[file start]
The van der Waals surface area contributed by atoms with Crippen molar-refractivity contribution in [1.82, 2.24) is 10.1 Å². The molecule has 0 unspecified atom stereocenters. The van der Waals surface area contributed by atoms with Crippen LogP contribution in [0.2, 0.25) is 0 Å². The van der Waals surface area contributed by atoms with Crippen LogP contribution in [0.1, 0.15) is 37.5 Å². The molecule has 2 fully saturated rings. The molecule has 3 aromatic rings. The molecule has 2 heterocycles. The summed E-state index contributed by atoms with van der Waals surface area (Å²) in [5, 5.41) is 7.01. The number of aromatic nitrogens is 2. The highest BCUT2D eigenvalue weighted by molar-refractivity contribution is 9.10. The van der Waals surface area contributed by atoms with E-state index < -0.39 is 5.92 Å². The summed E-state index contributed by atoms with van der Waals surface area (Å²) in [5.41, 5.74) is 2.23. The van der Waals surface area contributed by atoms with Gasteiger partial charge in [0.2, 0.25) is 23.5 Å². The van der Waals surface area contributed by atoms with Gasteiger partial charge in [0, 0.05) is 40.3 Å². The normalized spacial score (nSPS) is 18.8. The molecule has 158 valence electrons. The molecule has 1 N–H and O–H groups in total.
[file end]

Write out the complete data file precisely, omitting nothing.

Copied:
The van der Waals surface area contributed by atoms with Crippen molar-refractivity contribution in [1.82, 2.24) is 10.1 Å². The molecule has 0 unspecified atom stereocenters. The van der Waals surface area contributed by atoms with Crippen LogP contribution in [0.2, 0.25) is 0 Å². The van der Waals surface area contributed by atoms with Crippen LogP contribution in [0.1, 0.15) is 37.5 Å². The molecule has 2 fully saturated rings. The molecule has 3 aromatic rings. The molecule has 2 heterocycles. The summed E-state index contributed by atoms with van der Waals surface area (Å²) in [5, 5.41) is 7.01. The number of aromatic nitrogens is 2. The highest BCUT2D eigenvalue weighted by molar-refractivity contribution is 9.10. The van der Waals surface area contributed by atoms with E-state index < -0.39 is 5.92 Å². The summed E-state index contributed by atoms with van der Waals surface area (Å²) in [5.41, 5.74) is 2.23. The van der Waals surface area contributed by atoms with Gasteiger partial charge in [0.2, 0.25) is 23.5 Å². The van der Waals surface area contributed by atoms with Gasteiger partial charge in [0, 0.05) is 40.3 Å². The normalized spacial score (nSPS) is 18.8. The molecule has 158 valence electrons. The molecule has 1 N–H and O–H groups in total.